Cytosurge adds ‘pinpoint’ metal Additive Manufacturing capability to its FluidFM® µ3Dprinter

June 19, 2018

Cytosurge adds ‘pinpoint’ metal Additive Manufacturing capability to its FluidFM® µ3Dprinter

A microscopic standing ring, manufactured in a single step without support structures or post-processing (Courtesy Cytosurge AG)


Cytosurge AG, Glattbrugg, Switzerland, has added a new function to its FluidFM® µ3Dprinter, which enables it to additively manufacture structures directly onto the surfaces of existing components with ‘pinpoint’ (micrometer) accuracy, the company says. This upgrade has the potential to enhance micromanufacturing by enabling users to combine AM with traditional methods of microfabrication.

The FluidFM ­µ3Dprinter is capable of additively manufacturing structures ranging from 1 µm3 to 1,000,000 µm3, a range which would be virtually inaccessible using other techniques according to Cytosurge. The FluidFM process uses a combination of microfluidics and force microscopy, with microscopic channels introduced into force-sensitive probes. The resulting probe is called the FluidFM iontip.

During Additive Manufacturing, a tiny volume of ion-containing liquid is pumped and dispensed through a sub-micrometre aperture in the FluidFM iontip (as small as 300 nm), allowing flow rates as small as a few femtolitres per second, approximately a million times smaller than the lowest flow rate detectable by flow sensors. This allows for the production of complex pure metal objects at a microscopic and sub-microscopic scale, invisible to the naked human eye.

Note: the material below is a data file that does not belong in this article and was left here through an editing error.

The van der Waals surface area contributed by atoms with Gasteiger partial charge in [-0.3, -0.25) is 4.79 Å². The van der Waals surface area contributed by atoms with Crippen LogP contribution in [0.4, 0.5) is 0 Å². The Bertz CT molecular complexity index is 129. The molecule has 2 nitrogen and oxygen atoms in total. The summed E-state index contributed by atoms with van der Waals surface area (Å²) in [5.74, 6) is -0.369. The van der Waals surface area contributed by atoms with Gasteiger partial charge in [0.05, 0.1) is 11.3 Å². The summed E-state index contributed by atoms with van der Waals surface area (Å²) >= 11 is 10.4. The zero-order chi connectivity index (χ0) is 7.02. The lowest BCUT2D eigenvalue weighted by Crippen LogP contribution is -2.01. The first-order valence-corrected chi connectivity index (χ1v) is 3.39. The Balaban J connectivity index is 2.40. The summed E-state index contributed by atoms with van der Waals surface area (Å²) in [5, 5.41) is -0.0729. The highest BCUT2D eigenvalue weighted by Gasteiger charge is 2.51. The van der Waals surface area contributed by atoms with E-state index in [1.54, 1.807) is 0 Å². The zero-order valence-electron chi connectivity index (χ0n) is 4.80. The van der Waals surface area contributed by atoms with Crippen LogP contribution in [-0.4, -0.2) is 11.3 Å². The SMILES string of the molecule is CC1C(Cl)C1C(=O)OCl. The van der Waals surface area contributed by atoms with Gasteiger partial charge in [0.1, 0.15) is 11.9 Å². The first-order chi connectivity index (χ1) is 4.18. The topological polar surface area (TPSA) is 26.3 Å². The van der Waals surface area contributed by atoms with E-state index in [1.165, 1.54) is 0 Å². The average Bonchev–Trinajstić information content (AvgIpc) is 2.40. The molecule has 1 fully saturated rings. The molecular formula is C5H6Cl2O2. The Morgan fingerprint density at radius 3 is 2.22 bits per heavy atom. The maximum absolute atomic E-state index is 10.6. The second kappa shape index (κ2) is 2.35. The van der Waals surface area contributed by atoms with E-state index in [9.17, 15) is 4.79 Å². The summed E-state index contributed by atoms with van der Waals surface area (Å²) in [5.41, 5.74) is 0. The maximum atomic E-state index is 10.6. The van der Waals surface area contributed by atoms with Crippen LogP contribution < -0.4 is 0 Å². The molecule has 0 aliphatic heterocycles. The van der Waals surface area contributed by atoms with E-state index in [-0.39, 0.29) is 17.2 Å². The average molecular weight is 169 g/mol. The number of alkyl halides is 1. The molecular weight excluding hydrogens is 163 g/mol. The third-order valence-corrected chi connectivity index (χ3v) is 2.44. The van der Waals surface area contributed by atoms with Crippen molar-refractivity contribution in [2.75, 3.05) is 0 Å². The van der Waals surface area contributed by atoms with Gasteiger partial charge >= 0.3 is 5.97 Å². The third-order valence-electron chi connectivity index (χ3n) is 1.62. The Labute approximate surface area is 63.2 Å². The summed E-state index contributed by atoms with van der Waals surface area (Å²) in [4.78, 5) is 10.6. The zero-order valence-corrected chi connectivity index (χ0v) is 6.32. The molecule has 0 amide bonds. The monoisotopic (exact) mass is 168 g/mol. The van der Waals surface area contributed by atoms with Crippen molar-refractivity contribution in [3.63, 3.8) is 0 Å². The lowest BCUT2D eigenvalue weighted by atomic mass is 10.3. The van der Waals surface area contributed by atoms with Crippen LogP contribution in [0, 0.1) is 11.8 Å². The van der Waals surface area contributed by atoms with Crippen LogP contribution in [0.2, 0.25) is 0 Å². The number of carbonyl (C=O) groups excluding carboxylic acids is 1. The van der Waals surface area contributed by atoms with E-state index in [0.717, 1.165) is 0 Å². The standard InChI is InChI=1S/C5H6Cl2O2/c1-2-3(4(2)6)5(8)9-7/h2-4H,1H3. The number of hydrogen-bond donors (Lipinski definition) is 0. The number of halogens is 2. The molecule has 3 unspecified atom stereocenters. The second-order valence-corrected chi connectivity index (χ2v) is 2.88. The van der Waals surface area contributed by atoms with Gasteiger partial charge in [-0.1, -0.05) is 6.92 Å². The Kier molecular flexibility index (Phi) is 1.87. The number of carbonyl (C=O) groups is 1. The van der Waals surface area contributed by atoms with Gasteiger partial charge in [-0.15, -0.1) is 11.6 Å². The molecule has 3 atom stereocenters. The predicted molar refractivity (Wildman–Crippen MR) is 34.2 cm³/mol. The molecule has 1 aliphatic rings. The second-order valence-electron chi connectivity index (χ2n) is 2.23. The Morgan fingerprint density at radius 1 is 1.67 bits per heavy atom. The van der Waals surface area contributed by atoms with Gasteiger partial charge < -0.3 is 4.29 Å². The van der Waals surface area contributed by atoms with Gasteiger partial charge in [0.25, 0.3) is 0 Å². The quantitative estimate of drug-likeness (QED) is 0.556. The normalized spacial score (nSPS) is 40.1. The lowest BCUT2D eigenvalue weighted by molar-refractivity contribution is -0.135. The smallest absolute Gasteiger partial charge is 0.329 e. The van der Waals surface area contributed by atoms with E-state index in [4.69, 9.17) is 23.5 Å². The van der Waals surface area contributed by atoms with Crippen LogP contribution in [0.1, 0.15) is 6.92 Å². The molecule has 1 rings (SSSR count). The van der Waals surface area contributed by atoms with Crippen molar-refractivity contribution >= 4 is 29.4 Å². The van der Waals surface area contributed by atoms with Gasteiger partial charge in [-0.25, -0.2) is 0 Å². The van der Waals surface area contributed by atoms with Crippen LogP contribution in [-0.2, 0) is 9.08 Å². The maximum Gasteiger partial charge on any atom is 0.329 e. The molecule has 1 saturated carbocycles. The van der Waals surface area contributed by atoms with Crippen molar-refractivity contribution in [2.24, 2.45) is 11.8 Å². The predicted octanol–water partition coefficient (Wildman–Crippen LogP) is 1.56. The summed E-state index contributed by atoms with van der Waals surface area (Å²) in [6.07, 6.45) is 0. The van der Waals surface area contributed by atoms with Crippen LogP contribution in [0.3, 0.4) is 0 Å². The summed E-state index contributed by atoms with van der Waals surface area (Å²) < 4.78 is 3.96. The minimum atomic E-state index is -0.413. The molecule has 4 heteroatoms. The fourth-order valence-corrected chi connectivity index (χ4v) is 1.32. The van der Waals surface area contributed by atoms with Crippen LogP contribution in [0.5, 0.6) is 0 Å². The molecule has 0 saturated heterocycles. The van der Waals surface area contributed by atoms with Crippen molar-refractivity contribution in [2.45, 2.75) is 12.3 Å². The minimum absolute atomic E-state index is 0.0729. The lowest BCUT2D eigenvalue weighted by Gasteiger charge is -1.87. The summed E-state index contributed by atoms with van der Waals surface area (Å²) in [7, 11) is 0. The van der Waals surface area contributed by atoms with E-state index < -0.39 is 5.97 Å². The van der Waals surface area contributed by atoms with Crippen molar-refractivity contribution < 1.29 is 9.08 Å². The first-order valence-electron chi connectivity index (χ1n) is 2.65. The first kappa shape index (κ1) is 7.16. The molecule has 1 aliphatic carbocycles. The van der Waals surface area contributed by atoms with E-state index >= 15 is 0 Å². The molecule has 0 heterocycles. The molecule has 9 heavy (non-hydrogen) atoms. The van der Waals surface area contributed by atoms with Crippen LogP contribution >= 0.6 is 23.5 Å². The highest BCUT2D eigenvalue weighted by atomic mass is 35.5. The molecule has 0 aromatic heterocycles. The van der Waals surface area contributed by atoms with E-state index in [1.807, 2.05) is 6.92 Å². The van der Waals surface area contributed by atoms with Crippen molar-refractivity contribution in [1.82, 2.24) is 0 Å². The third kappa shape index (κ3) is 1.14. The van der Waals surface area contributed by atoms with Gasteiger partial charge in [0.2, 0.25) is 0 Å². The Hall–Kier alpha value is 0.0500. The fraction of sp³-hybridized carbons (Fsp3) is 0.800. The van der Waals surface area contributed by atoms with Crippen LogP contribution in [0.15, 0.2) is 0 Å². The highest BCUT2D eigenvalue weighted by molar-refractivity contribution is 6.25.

Cytosurge adds 'pinpoint' metal Additive Manufacturing capability to its FluidFM µ3Dprinter

The FluidFM process uses microfluidics and force microscopy to additively manufacture microscopic structures (Courtesy Cytosurge AG)


The new ‘pinpoint’ capability is reportedly made possible by the integration of two high-resolution cameras into the new FluidFM µ3Dprinter. As well as allowing automated loading of the iontips, printer set-up and calibration, these new cameras allow for computer-assisted alignment of the iontip to an object or surface the microscopic structure is to be built on. With the image or the video taken, the exact positioning of the structure can be manually chosen and set as the starting point for the process.

The FluidFM µ3Dprinter allows the user to additively manufacture microscopic and sub-microscopic metallic objects onto pre-defined contact pads on the surface of microstructures such as integrated circuits or micro-electromechanical systems.


A combination of microscopic structures produced by the FluidFM µ3Dprinter (Courtesy Cytosurge AG)


Founded in 2009, Cytosurge develops, manufactures and distributes high-precision nanotechnology instruments as well as robotic systems based on FluidFM technology. It is currently said to be focusing its activities into three distinct customer-oriented business units: 3DPrinting, which markets and develops the company’s Additive Manufacturing technology, AFM Solutions and Cell & Bioscience.

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